housing benefit

  • Looking for families affected by the benefit cap

    9 August 2016
    news

    This autumn the benefit cap will be cut, squeezing low-income families even further and pushing more people into poverty. We are looking for test cases to legally challenge the benefit cap.

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  • New analysis highlights child poverty risks of Chancellor’s new spending cap

    March 18, 2014
    press release

    New analysis commissioned by Child Poverty Action Group from the Institute for Social and Economic Research (ISER) at Essex University highlights how the expected budget announcement on capping Annually Managed Expenditure (AME) could drive up UK child poverty rates.

    The ‘AME cap’ will set an annual ceiling on overall spending for working age support through tax credits and benefits for low paid workers, carers, disabled people and single parents.

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  • Plugging the gap? DHPs in the light of housing benefit cuts

    Issue 224 (October 2011)
    article

    Edward Graham takes a look at discretionary housing payments (DHPs) and considers their scope to help claimants meet their rent in the light of the cuts to housing benefit (HB).

  • Pregnant students and means-tested benefits

    Issue 194 (October 2006)
    article

    David Simmons examines the barriers to accessing means-tested benefits for full-time students who have to interrupt their studies because of pregnancy.

  • Promoting fairness? Lowering the benefit cap will push more families into poverty

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    This autumn the benefit cap will be cut, squeezing low-income families even further and pushing more people into poverty. The Welfare Reform & Work Act 2016 lowers the cap to £23,000 per annum for families (or £15,410 for single claimants) in London and £20,000 for families (or £13,400 for single claimants) outside of London. There are currently 3.9 million children living in poverty. Projections from the Institute for Fiscal Studies suggests that child poverty could rise by 50 per cent by 2020. Tightening the cap and taking away more support from low-income households will have a devastating effect on families and children.

  • Refugees and benefits

    Issue 215 (April 2010)
    article

    Mark Willis examines the rights of refugees to claim benefits and the problems that can arise.

  • Rights (and wrongs) of sanctions

    24 July 2014
    news

    At Child Poverty Action Group (CPAG), we’ve had longstanding concerns about the use of sanctions, which are basically cuts to benefit payments of up to 100% for up to 3 years, and the obvious knock-on impacts on child poverty.  And as the letter in today's Times that we and others have signed shows, we’re not alone in having profound concerns with how sanctions are working.

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  • SCoWR response to the housing benefit in supported accommodation consultation


    briefing

    In October 2011, SCoWR issued a response to the housing benefit in supported accommodation consultation.This response outlines the consensus of opinion which exists among SCoWR members over key concerns with the UK Government’s proposal to reform provision of Housing Benefit to those people living in supported accommodation. Many of our members are also providing their own, detailed responses. It is intended to complement those provided by individual members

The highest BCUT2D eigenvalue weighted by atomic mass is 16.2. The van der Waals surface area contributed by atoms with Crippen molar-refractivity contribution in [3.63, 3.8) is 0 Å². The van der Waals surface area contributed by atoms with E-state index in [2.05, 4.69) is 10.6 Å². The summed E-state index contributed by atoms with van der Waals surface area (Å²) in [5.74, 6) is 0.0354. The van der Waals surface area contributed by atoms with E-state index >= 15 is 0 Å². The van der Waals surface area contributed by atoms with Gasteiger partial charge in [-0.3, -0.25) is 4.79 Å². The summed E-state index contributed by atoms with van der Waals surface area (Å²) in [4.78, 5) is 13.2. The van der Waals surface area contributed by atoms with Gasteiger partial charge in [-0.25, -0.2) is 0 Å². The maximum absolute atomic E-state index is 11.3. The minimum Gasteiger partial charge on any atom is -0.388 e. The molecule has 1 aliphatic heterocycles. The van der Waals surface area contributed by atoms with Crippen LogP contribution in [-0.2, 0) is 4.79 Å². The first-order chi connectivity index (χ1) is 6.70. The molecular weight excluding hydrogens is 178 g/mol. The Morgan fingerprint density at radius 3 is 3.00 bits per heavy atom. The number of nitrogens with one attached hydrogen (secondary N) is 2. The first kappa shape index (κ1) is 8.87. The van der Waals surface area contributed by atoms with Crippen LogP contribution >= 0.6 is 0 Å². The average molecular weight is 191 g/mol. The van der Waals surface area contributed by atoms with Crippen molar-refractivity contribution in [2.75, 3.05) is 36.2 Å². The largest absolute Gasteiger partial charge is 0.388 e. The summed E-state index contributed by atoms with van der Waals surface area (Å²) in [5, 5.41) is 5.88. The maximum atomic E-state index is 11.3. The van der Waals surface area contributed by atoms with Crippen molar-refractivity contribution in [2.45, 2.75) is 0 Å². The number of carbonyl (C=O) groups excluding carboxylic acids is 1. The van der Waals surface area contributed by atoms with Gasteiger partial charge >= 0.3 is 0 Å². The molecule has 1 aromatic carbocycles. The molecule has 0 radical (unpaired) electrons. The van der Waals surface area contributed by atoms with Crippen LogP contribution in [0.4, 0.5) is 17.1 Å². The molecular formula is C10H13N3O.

• Supreme Court to decide on ‘unlawful’ bedroom tax


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    Following last month’s victory in the Court of Appeal, the battle continues for Paul and Sue Rutherford and their severely disabled grandson, Warren. The Court held that the ‘bedroom tax’ (or under-occupancy penalty) is in breach of the Human Rights Act 1998, unlawfully discriminating against disabled children requiring overnight care and victims of domestic violence living in Sanctuary Scheme Homes (in the case of ‘A’). The Government was quick to appeal this decision. We have been representing the Rutherford family since 2013 and will be in the Supreme Court defending the Court of Appeal’s decision from 29 February. SSWP v Rutherfords has been joined with other bedroom tax cases, MA & Others and A.

  • The 'local housing allowance' rules

    Issue 201 (February 2008)
    article

    New housing benefit (HB) rent restriction1rules - the 'local housing allowance' (LHA) rules - are due to be introduced nationwide from 7 April 2008. Far from simplifying the HB rules, a new layer of complexity will be added. An additional difficulty is that, until 6 April 2009, there will be two versions of some of the Housing Benefit Regulations 2006 and the Housing Benefit (State Pension Credit) Regulations 2006.2 Carolyn George sets out the detail.

    • 1. Reg 13C HB Regs; reg 13C HB(SPC) Regs
    • 2. The amendments are made by the Housing Benefit (Local Housing Allowance and Information Sharing) Amendment Regulations 2007 SI No 2868, the Housing Benefit (State Pension Credit)(Local Housing Allowance and Information Sharing) Amendment Regulations 2007 SI No 2869 and the Housing Benefit (Local Housing Allowance, Miscellaneous and Consequential) Amendment Regulations 2007 SI No 2870. Some amendments to these are in the pipeline. The old versions continue to apply to a particular claimant until the first of specified events occurs, or if earlier, 6 April 2009: see reg 1(5)-(7) HB(LHA&IS)A Regs and reg 1(5)-(7) HB(SPC)(LHA&IS)A Regs.